We also have a choice to make, when people offend us. Many do not attend church, and even reject the Gospel, because someone sinned against them in some way (whether in reality or perception). Instead of choosing to forgive, rely on God’s grace, and continue to obey His Word, they use the offense of one/few as a reason to get mad at God (and Man): generalizing that “everyone must be the same,” which seemingly excuses their subsequent disobedience. It does not.

Just because Jotham was mad at the priests and/or God did not excuse his lack of attendance and worship. Just because his feelings changed did not change God’s Word. Just so, we need God’s help to get over ourselves, and trust in Him and His Word/way by faith.

3.) Israel saw Jotham neglect his worship at the Temple, and used it as an excuse to avoid their own personal duties to God. They had a choice to make: do right, because it was right, or use the sins of others as an excuse to do wrong. We know what they chose.

Just because society (or the masses in general) are doing something/going in a certain direction, does not make their sin to be righteousness. The whims of society change with the wind, but never change the mind of God. What God says to be sin and righteousness in His unchangeable, immovable Word are what He deems them to be, as He is the Lawgiver. We cannot use the sins of a family, church, workplace, government, society, or world as an excuse to sin against God ourselves. Christ has called His flock to be lights in a dark world, not increase the darkness (Matt 5-6; John 10-13).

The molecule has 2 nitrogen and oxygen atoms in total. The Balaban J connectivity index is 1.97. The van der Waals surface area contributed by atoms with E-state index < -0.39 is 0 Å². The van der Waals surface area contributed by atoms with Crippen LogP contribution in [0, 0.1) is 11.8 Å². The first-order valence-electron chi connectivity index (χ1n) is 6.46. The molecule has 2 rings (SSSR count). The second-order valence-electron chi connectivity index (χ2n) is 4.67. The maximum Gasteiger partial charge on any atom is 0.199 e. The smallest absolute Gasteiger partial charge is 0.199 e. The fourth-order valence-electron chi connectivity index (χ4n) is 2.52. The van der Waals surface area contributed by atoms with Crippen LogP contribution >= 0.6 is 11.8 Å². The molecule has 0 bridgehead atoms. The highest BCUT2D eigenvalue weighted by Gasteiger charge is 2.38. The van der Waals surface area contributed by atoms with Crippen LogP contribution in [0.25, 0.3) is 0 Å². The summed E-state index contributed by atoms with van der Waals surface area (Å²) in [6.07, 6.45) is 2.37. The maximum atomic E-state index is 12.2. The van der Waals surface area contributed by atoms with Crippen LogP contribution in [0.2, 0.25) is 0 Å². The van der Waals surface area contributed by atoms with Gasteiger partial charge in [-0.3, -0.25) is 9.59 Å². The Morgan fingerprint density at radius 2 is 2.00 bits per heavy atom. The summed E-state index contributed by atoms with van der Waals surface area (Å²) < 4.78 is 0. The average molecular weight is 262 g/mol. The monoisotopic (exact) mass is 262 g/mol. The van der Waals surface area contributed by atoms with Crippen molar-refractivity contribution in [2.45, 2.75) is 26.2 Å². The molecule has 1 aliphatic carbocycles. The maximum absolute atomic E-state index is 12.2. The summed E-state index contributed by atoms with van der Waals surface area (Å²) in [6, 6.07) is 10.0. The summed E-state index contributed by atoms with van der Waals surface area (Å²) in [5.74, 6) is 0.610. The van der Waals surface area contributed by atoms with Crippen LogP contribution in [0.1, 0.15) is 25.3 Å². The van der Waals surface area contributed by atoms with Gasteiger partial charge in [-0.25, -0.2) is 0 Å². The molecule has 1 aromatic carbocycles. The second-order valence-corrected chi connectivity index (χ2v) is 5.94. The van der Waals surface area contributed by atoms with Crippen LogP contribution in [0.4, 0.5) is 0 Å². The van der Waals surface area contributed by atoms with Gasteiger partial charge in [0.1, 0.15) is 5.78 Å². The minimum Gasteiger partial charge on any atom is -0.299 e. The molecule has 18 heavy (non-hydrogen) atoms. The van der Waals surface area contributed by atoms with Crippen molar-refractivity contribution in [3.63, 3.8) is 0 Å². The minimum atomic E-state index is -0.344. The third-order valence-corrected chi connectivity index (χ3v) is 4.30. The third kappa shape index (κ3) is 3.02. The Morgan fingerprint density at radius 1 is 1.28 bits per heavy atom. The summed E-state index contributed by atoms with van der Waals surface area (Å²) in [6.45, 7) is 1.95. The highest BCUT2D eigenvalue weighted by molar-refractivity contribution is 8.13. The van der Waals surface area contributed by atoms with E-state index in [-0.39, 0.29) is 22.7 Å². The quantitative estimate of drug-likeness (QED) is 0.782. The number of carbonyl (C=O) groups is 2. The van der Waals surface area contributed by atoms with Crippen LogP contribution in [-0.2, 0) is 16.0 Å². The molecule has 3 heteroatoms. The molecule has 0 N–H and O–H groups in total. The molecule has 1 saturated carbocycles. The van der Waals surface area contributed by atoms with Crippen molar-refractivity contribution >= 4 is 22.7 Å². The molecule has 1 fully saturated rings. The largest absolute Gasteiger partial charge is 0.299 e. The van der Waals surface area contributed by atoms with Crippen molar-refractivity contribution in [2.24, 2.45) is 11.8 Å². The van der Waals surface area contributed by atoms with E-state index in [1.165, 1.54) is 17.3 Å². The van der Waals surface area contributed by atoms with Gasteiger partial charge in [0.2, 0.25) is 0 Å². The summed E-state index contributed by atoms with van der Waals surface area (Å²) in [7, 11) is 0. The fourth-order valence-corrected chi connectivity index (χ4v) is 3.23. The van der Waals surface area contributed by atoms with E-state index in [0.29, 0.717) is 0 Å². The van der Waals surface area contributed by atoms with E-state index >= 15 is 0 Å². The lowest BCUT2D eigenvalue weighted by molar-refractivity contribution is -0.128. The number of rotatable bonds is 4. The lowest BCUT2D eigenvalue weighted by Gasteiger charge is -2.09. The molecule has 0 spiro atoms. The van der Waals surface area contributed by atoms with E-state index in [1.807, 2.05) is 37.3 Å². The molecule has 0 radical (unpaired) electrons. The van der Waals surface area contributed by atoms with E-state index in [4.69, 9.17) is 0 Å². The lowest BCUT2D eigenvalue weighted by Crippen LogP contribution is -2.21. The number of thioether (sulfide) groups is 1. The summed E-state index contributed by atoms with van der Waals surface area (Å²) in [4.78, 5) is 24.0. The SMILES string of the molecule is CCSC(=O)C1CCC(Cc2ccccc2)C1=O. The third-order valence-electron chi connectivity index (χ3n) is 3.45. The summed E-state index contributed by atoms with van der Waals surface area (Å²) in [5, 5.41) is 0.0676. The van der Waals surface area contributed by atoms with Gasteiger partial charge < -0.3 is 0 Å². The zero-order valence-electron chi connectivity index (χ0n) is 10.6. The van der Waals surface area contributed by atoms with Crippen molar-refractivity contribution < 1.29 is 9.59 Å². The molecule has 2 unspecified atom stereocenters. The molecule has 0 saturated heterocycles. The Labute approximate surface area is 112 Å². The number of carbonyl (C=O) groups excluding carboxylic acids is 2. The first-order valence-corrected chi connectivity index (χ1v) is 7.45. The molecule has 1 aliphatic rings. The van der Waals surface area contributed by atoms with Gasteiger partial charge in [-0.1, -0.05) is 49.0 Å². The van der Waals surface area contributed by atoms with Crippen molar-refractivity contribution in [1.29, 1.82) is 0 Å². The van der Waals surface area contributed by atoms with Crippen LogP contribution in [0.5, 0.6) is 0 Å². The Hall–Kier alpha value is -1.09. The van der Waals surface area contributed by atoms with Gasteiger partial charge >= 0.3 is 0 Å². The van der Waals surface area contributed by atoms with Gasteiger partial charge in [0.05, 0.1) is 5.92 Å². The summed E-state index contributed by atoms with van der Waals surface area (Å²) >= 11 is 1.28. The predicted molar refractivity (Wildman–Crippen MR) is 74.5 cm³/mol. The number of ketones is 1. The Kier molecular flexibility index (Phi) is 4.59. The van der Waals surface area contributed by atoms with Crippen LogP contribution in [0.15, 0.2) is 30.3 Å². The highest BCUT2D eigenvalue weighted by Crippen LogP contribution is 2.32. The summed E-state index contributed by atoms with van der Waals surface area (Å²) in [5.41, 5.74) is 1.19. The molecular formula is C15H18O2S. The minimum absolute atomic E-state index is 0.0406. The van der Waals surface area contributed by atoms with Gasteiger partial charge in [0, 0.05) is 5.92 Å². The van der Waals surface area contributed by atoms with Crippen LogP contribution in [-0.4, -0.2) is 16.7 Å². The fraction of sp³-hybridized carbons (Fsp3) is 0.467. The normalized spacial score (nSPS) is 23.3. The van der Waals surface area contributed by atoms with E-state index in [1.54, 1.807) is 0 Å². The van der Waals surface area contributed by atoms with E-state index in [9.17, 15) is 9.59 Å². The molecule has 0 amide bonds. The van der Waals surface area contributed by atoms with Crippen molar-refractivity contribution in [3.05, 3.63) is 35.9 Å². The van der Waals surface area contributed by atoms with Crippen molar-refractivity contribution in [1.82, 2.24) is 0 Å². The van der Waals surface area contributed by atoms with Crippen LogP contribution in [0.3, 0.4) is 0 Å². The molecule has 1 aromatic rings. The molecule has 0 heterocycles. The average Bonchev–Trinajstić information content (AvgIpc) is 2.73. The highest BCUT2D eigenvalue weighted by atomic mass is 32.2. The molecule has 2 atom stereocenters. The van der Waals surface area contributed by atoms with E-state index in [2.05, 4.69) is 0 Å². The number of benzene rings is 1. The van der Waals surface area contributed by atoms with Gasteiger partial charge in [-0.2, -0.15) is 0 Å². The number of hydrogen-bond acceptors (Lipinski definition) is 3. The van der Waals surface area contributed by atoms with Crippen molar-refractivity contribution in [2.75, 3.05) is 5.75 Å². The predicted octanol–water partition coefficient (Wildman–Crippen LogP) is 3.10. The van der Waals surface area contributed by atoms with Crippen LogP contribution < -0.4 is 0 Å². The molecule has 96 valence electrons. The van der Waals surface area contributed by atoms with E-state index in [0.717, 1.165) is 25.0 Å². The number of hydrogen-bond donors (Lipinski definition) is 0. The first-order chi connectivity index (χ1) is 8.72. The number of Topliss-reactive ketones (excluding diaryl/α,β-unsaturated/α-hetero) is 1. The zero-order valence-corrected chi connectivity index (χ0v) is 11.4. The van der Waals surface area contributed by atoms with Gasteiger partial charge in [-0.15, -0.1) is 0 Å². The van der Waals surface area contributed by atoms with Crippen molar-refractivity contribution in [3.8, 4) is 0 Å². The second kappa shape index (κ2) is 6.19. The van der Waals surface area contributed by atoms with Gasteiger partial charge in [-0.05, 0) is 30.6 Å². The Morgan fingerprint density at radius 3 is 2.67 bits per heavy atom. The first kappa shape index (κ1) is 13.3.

4.) Isaiah saw Uzziah die, Jotham sin, and Israel do yet corruptly. As a prophet of God, he had a choice to make with his broken heart: curl up in a ball, isolate himself and be depressed, or give it to God & obey God’s Word by faith, so that something could be done about it. Thankfully, he made the right decision.

Every one of us is going to fight adversity at some point in our lives. We will become angry, sad, and fearful. Out of these, we will be tempted to become wrathful & bitter, depressed & despairing, and terrified & worried. All of these six are sinful attributes that God will help us with, if we will let Him.

The best thing that we can do, when we are tempted to fall into these emotional traps, is run to God in His Word, whether we feel like it or not. Run to the Bible. It is what cleanses, builds, and strengthens us (Rom 10:17; I Pet 2:2). Read, study, and apply it little by little. Be faithful to a local, Bible-believing, preaching church that will build you up in the Word, which will also increase your faith. We may not feel like going to church, reading our Bible, or preaching the Gospel, but cannot give into our fleshly feelings. We need to learn to obey God’s commands.

If we neglect God’s way of help, then we can expect more of the same in our lives. However, if we ascribe to the biblical prescription of observing to do the Word (through personal and congregational reading, studying, and applying), help may take time in coming, but is assured. It is our choice.

“It was God’s Word that made us; is it any wonder that His Word should sustain us?” – Spurgeon